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City Showcase features community-oriented programs.

The 2004 City Showcase at the Congress of Cities in Indianapolis featured a number of programs highlighting the ways in which cities and towns are enhancing community collaboration and pride.

From neighborhood gardens to public safety partnerships, municipalities are working to improve the quality of life for their residents through innovative and insightful programs.

Descriptions of each of these programs can be found in NLC's Examples of Programs for Cities database. If you know of a city-sponsored program in your area that you think NLC should include in the Examples of Programs for Cities database, please contact Dylan Nicole de Kervor at 202-626-3073 or via email at

City of Birmingham, Ala.

East Avondale Garden

East Avondale Garden in Birmingham is a neighborhood garden that provides free produce to neighborhood residents, as well as food to homeless individuals.

Developed on a donated plot of vacant urban land, the garden provides families, children and seniors with a place to gather, share in their community and enjoy the health and recreational benefits of gardening. It is a collaborative effort of the city, neighborhood association, youth service corps and a local farm.

Details: Karin Hopkins, 205-254-2036 or e-mail

City of Gonzales, La.

Police and Fire Public Safety Center

Gonzales' 6,000 square foot Public Safety Center is a facility built to bring all public safety agencies together to train and prepare for emergency operations.

The facility has a multi-use classroom equipped with multimedia technology and wireless Web connections, as well as a rope rescue training course inside the building.

This project cultivates a team of police and fire personnel that can better respond to the needs of citizens, as well as brings private and public emergency teams together through training.

Details: Chief Butch Browning, 225-644-5307 or email

City of Las Vegas

Educational and Vocational Opportunities Leading to Valuable Experience (EVOLVE)

Las Vegas' Educational and Vocational Opportunities Leading to Valuable Experience (EVOLVE) program helps ex-felons get training and employment and works with them to overcome some of the problems they face in retaining jobs and reintegrating into the community.

The program has four major components: in-depth assistance to ex-felons, partnerships with community agencies, development of a potential employer base and program evaluation. In the first year of the program, more than 1,200 offenders utilized EVOLVE services, and a recidivism rate of below 20 percent was achieved.

Details: Lisa Morris, manager, 702-229-5450 or e-mail

City of Gulfport, Fla.

Community for a Lifetime

Gulfport's "Community for a Lifetime" Initiative and Philosophy exemplifies the city's commitment to creating a community that values all facets of intergenerational coexistence and presence.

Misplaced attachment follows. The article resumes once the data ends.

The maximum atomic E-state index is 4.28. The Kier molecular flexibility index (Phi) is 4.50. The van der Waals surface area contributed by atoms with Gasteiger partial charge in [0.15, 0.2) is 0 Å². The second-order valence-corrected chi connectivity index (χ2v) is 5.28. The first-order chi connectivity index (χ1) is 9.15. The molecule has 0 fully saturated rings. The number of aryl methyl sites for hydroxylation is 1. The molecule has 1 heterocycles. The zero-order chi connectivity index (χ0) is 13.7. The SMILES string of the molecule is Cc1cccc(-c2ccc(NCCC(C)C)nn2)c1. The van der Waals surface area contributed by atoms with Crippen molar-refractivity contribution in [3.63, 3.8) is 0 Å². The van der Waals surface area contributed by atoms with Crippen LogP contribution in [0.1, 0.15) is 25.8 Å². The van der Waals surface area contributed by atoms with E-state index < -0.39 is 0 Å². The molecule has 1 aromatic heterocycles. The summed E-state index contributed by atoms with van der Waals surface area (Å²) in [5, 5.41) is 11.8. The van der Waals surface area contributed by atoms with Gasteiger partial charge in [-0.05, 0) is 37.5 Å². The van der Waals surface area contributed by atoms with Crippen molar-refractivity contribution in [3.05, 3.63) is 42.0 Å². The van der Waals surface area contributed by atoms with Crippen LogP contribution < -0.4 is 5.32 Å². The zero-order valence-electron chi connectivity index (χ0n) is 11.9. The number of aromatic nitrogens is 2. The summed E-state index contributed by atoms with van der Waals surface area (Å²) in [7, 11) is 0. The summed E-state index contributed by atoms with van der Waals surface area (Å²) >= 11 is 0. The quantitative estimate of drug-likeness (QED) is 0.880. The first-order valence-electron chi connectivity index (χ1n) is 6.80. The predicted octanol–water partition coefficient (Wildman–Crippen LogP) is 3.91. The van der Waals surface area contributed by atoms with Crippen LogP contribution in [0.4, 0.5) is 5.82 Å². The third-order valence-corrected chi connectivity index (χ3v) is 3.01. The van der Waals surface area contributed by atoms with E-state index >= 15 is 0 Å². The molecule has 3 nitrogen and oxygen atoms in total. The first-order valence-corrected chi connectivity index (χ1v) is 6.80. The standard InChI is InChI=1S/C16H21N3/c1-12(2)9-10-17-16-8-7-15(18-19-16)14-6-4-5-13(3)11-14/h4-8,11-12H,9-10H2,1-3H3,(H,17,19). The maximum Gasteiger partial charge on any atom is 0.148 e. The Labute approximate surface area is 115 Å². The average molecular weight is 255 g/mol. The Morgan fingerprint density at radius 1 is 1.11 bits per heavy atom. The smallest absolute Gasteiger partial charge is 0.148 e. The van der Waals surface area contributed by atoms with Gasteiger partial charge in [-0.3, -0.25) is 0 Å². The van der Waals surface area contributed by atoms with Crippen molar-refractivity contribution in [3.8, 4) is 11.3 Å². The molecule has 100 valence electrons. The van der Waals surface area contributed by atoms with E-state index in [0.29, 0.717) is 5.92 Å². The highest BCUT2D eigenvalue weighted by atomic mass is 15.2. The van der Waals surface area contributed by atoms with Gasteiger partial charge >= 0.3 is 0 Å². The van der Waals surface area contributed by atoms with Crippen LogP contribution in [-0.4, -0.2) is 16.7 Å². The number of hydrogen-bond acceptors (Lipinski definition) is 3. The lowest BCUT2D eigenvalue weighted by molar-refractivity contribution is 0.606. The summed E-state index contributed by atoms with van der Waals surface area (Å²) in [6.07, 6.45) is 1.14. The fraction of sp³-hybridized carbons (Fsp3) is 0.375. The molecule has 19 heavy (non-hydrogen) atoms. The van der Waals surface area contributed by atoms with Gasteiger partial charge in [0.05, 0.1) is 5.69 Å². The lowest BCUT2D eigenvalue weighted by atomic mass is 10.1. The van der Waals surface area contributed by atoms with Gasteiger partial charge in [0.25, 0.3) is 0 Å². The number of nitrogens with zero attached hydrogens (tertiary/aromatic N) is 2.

The philosophy assists the community in planning, facilitating and implementing improvements and programs that benefit the lives of all residents, from youth to seniors. It recognizes the diverse needs of residents and unique contributions that individuals make to the community.

Details: Jim O'Reilly, director, 727-893-1067 or e-mail

City of Durham, N.C.

Durham Neighborhood College

Durham Neighborhood College is based on the premise that when citizens are equipped with good information about local government services, challenges and goals, they will become more effective leaders for their neighborhoods and entire community.

The 10-week program provides information about key city and county services in a comprehensive and interactive way. Sessions are offered twice a year, and to participate, each applicant must be a resident of Durham and in current payment of vehicle and property taxes.

Details: Kimberle W. Walker, 919-560-4123 or e-mail

City of Picayune, Miss.

Partnership, Pride and Progress

The Picayune Police Department's Partnership, Pride and Progress program seeks to enhance public safety for the rapidly growing community.

The program fosters community partnerships with local businesses that educate them about the operation of the department and exchange information about ways that the business and law enforcement communities can work together.

A business breakfast is held each month with the staff members from a selected business to discuss these issues. Partnerships are also made with the school district, churches, financial institutions, civic clubs, business organizations and neighborhoods.

Details: Jim Luke, chief, 601-798-7411 or e-mail

City of Cambridge, Mass.

Cambridge Walks/Golden Shoes

The Cambridge Walks initiative encourages people to walk for health and recreation. The city offers a variety of programs and activities including a free pedometer program, walking field trips for schoolchildren, walk your child to school day, walking clubs, a stair- walking campaign and many others.

The Golden Shoes program is a contest in which 100 gold-painted shoes are hidden throughout the city for pedestrians to find and exchange for a new pair of walking shoes and entry into a drawing for a $1,200 shopping spree.

Details: Jeff Walker, special projects coordinator, 617-665-3834 or e-mail

2005 City Showcase

The City Showcase is an annual exhibition of successful, creative programs from cities and towns across the country. This year, the Showcase will be held in Charlotte, N.C., at the National League of Cities' annual Congress of Cities and Exposition, December 6-10, 2005. The application and more information can be found at under Resources for Cities/Awards and Recognition.
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Author:De Kervor, Dylan Nicole
Publication:Nation's Cities Weekly
Date:May 9, 2005
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